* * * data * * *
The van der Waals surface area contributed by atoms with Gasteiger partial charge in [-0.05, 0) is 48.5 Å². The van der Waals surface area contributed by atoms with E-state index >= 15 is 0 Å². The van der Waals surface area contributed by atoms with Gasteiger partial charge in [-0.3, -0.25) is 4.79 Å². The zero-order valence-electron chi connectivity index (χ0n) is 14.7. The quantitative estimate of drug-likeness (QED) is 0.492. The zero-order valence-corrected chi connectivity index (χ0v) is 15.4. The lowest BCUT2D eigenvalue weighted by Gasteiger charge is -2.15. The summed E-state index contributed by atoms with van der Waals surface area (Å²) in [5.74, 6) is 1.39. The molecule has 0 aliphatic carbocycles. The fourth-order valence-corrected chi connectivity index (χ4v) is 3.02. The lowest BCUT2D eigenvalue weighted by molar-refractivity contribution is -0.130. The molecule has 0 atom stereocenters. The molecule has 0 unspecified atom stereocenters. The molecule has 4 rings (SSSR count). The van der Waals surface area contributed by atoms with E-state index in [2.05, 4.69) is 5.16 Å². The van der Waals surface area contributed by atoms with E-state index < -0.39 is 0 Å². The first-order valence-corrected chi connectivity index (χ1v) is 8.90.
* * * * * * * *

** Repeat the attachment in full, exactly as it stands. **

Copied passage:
The van der Waals surface area contributed by atoms with Gasteiger partial charge in [-0.05, 0) is 48.5 Å². The van der Waals surface area contributed by atoms with E-state index >= 15 is 0 Å². The van der Waals surface area contributed by atoms with Gasteiger partial charge in [-0.3, -0.25) is 4.79 Å². The zero-order valence-electron chi connectivity index (χ0n) is 14.7. The quantitative estimate of drug-likeness (QED) is 0.492. The zero-order valence-corrected chi connectivity index (χ0v) is 15.4. The lowest BCUT2D eigenvalue weighted by Gasteiger charge is -2.15. The summed E-state index contributed by atoms with van der Waals surface area (Å²) in [5.74, 6) is 1.39. The molecule has 0 aliphatic carbocycles. The fourth-order valence-corrected chi connectivity index (χ4v) is 3.02. The lowest BCUT2D eigenvalue weighted by molar-refractivity contribution is -0.130. The molecule has 0 atom stereocenters. The molecule has 0 unspecified atom stereocenters. The molecule has 4 rings (SSSR count). The van der Waals surface area contributed by atoms with E-state index in [2.05, 4.69) is 5.16 Å². The van der Waals surface area contributed by atoms with E-state index < -0.39 is 0 Å². The first-order valence-corrected chi connectivity index (χ1v) is 8.90.